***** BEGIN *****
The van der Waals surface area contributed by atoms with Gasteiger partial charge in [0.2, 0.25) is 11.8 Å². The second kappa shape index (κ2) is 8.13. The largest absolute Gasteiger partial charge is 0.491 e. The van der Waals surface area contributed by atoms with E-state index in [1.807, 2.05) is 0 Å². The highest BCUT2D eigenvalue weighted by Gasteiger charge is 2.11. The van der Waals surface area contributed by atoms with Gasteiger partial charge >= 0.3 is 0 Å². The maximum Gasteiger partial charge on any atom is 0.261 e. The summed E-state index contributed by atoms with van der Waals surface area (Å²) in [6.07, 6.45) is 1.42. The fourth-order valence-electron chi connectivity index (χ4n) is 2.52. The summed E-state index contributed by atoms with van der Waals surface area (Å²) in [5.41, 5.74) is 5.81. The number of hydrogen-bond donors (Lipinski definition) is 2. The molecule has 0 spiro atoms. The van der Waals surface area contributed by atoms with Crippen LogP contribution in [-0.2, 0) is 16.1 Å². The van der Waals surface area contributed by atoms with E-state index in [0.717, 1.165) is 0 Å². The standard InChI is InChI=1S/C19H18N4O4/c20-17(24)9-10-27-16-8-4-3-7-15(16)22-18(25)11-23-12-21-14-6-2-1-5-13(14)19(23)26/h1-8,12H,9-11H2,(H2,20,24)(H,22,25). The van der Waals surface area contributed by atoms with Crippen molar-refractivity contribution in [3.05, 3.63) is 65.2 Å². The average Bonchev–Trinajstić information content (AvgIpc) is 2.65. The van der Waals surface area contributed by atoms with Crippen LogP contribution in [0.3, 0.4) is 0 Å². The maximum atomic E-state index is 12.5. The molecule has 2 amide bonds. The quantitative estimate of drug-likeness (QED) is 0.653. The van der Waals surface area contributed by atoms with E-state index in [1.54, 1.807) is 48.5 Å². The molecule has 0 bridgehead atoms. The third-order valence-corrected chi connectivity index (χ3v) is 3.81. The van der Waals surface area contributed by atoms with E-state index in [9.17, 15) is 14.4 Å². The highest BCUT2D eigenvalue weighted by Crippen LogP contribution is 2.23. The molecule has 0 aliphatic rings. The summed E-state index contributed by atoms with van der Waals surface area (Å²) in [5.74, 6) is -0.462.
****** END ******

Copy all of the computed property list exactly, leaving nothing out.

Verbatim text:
The van der Waals surface area contributed by atoms with Gasteiger partial charge in [0.2, 0.25) is 11.8 Å². The second kappa shape index (κ2) is 8.13. The largest absolute Gasteiger partial charge is 0.491 e. The van der Waals surface area contributed by atoms with E-state index in [1.807, 2.05) is 0 Å². The highest BCUT2D eigenvalue weighted by Gasteiger charge is 2.11. The van der Waals surface area contributed by atoms with Gasteiger partial charge >= 0.3 is 0 Å². The maximum Gasteiger partial charge on any atom is 0.261 e. The summed E-state index contributed by atoms with van der Waals surface area (Å²) in [6.07, 6.45) is 1.42. The fourth-order valence-electron chi connectivity index (χ4n) is 2.52. The summed E-state index contributed by atoms with van der Waals surface area (Å²) in [5.41, 5.74) is 5.81. The number of hydrogen-bond donors (Lipinski definition) is 2. The molecule has 0 spiro atoms. The van der Waals surface area contributed by atoms with Crippen LogP contribution in [-0.2, 0) is 16.1 Å². The van der Waals surface area contributed by atoms with E-state index in [0.717, 1.165) is 0 Å². The standard InChI is InChI=1S/C19H18N4O4/c20-17(24)9-10-27-16-8-4-3-7-15(16)22-18(25)11-23-12-21-14-6-2-1-5-13(14)19(23)26/h1-8,12H,9-11H2,(H2,20,24)(H,22,25). The van der Waals surface area contributed by atoms with Crippen molar-refractivity contribution in [3.05, 3.63) is 65.2 Å². The average Bonchev–Trinajstić information content (AvgIpc) is 2.65. The van der Waals surface area contributed by atoms with Crippen LogP contribution in [0.3, 0.4) is 0 Å². The maximum atomic E-state index is 12.5. The molecule has 2 amide bonds. The quantitative estimate of drug-likeness (QED) is 0.653. The van der Waals surface area contributed by atoms with E-state index in [1.54, 1.807) is 48.5 Å². The molecule has 0 bridgehead atoms. The third-order valence-corrected chi connectivity index (χ3v) is 3.81. The van der Waals surface area contributed by atoms with E-state index in [9.17, 15) is 14.4 Å². The highest BCUT2D eigenvalue weighted by Crippen LogP contribution is 2.23. The molecule has 0 aliphatic rings. The summed E-state index contributed by atoms with van der Waals surface area (Å²) in [5.74, 6) is -0.462.